“The main issue here is that people weren’t sure the school was going to remain open,” said Mike Gerard, principal of Mary, Queen of Peace School in Rogers, noting that some parents hesitated to enroll their children.

Other challenges:

• Recruiting and retaining good staff. Salaries for principals and teachers in most public school districts are 25 percent higher than at their school, several Catholic school principals said, and others agreed that was probably true for their area as well.

• Turnover in leadership. One principal was the fifth the school has had in a 10-year span. Another said a big challenge was “the change-over of priests, especially [the assigning of] ones who are not as familiar with the rural setting and not familiar with Catholic schools.”

• Affording technology. “It’s always changing, it always needs updating, and it’s very expensive,” explained Alissa Louwagie, principal of St. Francis Xavier School in Buffalo. At another school, computers were 20 to 25 years old; at still another, the computers that were there just didn’t work. One principal said many grants are aimed at urban schools, and poverty is often overlooked.

• Marketing and enrollment. Competition from some public school districts is strong, and the cost of tuition can be a deterrent for families. Catholic parish schools typically spend relatively few dollars to market their schools, relying on word of mouth to attract parents of potential students.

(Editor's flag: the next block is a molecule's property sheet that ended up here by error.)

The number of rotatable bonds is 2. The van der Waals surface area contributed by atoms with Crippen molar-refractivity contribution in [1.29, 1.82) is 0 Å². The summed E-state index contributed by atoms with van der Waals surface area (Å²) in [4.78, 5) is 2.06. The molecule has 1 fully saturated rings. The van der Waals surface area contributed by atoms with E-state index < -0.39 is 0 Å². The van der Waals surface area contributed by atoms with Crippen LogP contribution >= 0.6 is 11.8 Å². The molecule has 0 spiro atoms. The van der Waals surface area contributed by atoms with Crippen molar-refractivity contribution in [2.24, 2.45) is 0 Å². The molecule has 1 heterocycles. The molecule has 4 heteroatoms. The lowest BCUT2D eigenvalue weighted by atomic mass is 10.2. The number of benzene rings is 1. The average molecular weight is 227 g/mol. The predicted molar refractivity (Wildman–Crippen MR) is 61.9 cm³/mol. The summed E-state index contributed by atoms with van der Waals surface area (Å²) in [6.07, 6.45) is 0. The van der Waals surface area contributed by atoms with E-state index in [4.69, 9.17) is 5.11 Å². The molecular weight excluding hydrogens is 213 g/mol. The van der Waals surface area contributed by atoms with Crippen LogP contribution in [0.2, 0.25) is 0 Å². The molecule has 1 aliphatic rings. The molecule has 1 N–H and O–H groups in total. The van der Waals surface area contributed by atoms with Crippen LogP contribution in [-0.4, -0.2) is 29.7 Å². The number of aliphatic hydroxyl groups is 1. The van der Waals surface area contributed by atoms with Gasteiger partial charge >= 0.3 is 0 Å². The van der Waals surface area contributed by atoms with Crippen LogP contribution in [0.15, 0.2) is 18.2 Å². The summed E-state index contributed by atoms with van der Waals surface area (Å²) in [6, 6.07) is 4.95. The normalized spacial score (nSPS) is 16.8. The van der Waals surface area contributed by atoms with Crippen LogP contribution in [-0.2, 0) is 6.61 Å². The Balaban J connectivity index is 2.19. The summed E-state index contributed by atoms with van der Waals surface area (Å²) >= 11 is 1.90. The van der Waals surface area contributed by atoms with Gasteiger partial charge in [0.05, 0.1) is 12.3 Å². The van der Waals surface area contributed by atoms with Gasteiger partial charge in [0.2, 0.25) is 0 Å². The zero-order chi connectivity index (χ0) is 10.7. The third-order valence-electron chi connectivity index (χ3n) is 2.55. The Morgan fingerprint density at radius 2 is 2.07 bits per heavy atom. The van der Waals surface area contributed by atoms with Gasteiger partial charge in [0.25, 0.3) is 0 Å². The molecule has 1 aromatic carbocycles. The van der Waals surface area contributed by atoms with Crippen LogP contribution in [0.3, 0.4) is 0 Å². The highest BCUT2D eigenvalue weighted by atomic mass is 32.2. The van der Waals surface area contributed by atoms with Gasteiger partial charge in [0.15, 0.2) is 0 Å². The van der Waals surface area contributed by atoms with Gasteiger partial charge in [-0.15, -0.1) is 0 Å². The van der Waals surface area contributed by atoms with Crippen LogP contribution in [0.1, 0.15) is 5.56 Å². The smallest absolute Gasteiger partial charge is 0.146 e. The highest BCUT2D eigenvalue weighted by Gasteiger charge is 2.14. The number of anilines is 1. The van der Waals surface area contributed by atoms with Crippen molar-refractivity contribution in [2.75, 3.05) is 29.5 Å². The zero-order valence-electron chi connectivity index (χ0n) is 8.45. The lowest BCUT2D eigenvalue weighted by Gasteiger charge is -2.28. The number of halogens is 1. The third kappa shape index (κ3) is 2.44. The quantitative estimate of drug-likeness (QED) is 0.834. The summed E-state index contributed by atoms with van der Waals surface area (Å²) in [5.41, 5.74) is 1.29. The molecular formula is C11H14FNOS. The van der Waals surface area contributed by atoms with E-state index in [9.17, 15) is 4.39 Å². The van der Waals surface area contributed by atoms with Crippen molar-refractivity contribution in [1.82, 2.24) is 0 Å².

The cost of Catholic education is a factor for most families, particularly when public schools are free, and principals at every school The Catholic Spirit visited are aware that many parents sacrifice for their children to have a Catholic education.

Fourth-grader Maggie Kramer joins a class discussion at St. Michael School in St. Michael. Bob Zyskowski/The Catholic Spirit

Fourth-grader Maggie Kramer joins a class discussion at
St. Michael School in St. Michael. Bob Zyskowski/The Catholic Spirit

Several principals expressed gratitude to the Richard M. Schulze Family Foundation for grants that have enabled them to offer scholarships to families in need and to pay for updated technology and other school needs.

Addressing the challenges Catholic schools across the archdiocese face is one of the core focuses of the Catholic Schools Center of Excellence, established this spring.

Gail Dorn, president of CSCOE, said the organization has already begun assisting schools to obtain funding for some of their technology and marketing needs.

“Our focus is on building excellence and building enrollment,” Dorn explained. “We ask what their needs are, and we try to help them achieve their goals.”

Assessments of all Catholic schools in the archdiocese have shown that there is no one-size-fits-all solution to the needs schools have, and CSCOE takes a customized approach with each.

“For some the focus is on the pipeline [of students] — early childhood and pre-K as feeders to boost enrollment,” Dorn said.

In many cases CSCOE is sharing information, helping principals assess data and sharing best practices, Dorn said.

This year, CSCOE is undertaking a technology audit of all Catholic schools in the archdiocese, she added.

Mona Kramer has seen four of her children graduate from St. Michael School in St. Michael and still has a daughter, Maggie, in fourth grade. She said she and her husband are “beyond pleased” with the school. A faith-based education was important to them and the academic program “has made [our children] more than prepared for the next step” in high school, Kramer said.

She didn’t, however, approach the cost of Catholic education from the point of view of sacrifice.

“It’s not a sacrifice,” Kramer said. “We make choices. You change your philosophy of spending when you decide to send your children to Catholic school. You change your spending habits.”

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Category: Catholic Education